Act Three––Becoming a Successful Artist at 85
A philanthropist/entrepreneur turns to sculpting
Photo by Christina Rahr Lane
One morning, Harold Grinspoon looked out a window of his home in Agawam. His vision rested upon a large cherry tree that had been lying there for some years, but on that particular morning he focused on a bend in the trunk he hadn’t seen before. The tree as a sculpture leapt forward in his mind. “I had always had a passion for the arts,” he says, “but it wasn’t until that day that I wanted to create art myself.”
That was two years ago, when Grinspoon was 87 years old. That cherry tree is now one of 17 sculptures—all made from trees—that he has since created. Working in his shop in Longmeadow, alongside assistants who help him with his carving, Grinspoon now transforms fallen trees into stunning pieces of art.
His work as a tree sculptor opened a new chapter in Grinspoon’s life and is, in many ways, his third career. The first chapter began in the 1960s when he purchased a dilapidated two-family home in Springfield with money borrowed from an in-law. He repaired the house, rented it out for a profit, and bought two more houses. Then more houses. Before long, he found himself established in a highly lucrative and expansive real estate business in which he purchased and managed properties throughout the Northeast.
His success with his first career led to his second—the establishment, in 1991, of The Harold Grinspoon Foundation. With a mission of enhancing Jewish life, the Foundation’s philosophy was infused with Harold’s business acumen: visionary ideas, dynamic partnerships, and a focus on return on investment. To date, the foundation has invested more than $200 million dollars in initiatives focused on education, farming, and entrepreneurship, all in Western Massachusetts. During that time, Grinspoon also served as a board member for numerous national and international organizations. He has been affiliated with many Berkshires organizations as well, including Tanglewood, Jacob’s Pillow Dance Festival, Chesterwood, the Mahaiwe Performing Arts Center, Berkshire Grown, and many others.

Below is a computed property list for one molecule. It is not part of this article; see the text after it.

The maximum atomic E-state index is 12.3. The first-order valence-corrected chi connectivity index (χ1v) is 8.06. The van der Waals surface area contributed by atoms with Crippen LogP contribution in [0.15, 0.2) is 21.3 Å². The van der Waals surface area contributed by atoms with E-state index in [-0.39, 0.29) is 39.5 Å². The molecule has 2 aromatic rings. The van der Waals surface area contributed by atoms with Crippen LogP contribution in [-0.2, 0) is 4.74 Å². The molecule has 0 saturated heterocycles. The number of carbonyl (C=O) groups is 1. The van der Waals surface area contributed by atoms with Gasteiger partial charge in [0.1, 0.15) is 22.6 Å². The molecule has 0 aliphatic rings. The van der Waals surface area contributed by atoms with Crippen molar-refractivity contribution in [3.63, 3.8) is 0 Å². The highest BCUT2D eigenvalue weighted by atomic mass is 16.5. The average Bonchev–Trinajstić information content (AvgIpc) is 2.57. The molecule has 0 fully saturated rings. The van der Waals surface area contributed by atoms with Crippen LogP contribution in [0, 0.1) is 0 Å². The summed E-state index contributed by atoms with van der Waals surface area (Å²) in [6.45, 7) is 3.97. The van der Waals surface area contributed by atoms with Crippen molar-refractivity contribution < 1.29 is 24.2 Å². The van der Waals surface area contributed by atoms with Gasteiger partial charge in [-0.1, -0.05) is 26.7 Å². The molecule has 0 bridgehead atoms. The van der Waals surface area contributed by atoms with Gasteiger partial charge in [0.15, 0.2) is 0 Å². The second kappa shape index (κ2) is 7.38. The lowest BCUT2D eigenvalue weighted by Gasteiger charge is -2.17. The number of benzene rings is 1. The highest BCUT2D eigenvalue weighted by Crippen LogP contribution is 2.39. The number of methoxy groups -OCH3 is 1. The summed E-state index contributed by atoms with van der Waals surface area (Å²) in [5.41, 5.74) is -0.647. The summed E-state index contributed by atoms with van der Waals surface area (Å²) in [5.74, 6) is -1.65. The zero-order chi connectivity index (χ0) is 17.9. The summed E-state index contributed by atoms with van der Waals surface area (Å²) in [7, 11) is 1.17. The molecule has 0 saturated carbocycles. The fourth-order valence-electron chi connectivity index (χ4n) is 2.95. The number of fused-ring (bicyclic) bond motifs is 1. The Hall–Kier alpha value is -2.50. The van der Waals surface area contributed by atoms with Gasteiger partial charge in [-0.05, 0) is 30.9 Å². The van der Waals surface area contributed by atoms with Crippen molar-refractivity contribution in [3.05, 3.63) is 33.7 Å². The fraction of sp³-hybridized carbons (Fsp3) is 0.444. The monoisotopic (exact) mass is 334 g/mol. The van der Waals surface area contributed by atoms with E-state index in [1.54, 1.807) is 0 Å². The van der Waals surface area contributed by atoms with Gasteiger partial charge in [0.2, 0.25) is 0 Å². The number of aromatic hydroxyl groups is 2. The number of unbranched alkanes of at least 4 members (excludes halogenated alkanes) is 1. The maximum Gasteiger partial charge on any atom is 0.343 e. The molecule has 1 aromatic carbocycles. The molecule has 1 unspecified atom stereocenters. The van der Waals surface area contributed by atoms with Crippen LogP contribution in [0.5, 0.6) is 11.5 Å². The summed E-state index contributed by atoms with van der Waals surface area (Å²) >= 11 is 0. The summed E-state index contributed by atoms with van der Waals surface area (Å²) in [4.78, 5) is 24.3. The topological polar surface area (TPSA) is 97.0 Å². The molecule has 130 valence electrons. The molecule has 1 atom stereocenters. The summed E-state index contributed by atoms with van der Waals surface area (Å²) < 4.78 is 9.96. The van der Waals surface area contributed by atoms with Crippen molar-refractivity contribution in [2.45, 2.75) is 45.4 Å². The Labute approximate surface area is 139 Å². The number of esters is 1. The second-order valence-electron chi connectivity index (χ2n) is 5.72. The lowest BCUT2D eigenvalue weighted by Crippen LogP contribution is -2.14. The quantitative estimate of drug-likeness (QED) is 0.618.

Today, Grinspoon lives in both Agawam and Lenox with his wife Diane Troderman, a former high school teacher who has worked closely alongside Grinspoon in all of his professional, philanthropic, and personal endeavors. When he isn’t hiking, exercising, traveling, or continuing to work with his real estate business and foundation, you can find him at work on another of his growing series of tree sculptures.
In June, Grinspoon spent a day overseeing the installation of one of his tree sculptures on the grounds of the former home of author Edith Wharton in Lenox, as part of a collaboration between The Mount and SculptureNow. A project of the Berkshire Taconic Community Foundation, SculptureNow is a nonprofit organization with a mission of expanding the experience and knowledge of art in general and sculpture in particular in the Berkshires, through exhibitions, presentations and free workshops. Grinspoon’s sculpture in this year’s exhibition is one of 30 large-scale installations on the grounds of The Mount until the end of October.
What is beneficial to the artists whose work is on display, and the community that experiences their work, is a positive for The Mount as well. “When we first started our collaboration with SculptureNow, we saw it as a great opportunity to showcase the work of regional and local artists,” says Susan Wissler, The Mount’s executive director. “What we didn’t know was how the sculptures would impact the visitor’s experience of The Mount. We have discovered that our guests now spend as much time exploring the entire property as they do touring the formal gardens and house.”
For Grinspoon, having his work exhibited in the Berkshires is especially significant because of his deep love for and connection with this region. His familiarity with the Berkshires began with his real estate work, when he acquired property here decades ago; now it’s his favorite place to be. “In the summer,” he says, “there are always three events a day that Diane and I want to be at, as well as the farmers markets and hiking spots, and all in such a laid-back, casual environment. Where else do you find that?”
Grinspoon’s friends and colleagues marvel that he started an entirely new career at an age many of us would call advanced. Grinspoon himself seems less surprised. “Being an entrepreneur is about having an eye for opportunity and creativity. Starting a foundation was about those things too. Seeing what it possible in a fallen tree is no different. And making something out of it—making it into something that adds to the community—seems better than just getting rid of it.
A Walk in the Sculpture Garden
Edith Wharton once wrote,"There are only four great arts: music, painting, sculpture, and ornamental pastry." In honor of the authors' passion for art and culture, SculptureNow is presenting a sprawling outdoor exhibition through October 31 at The Mount in Lenox. Visitors can download the app Otocast or scan the QR code on a map of the exhibit for a virtual tour. Artist-guided tours take place July 15, August 12, September 16, and October 14.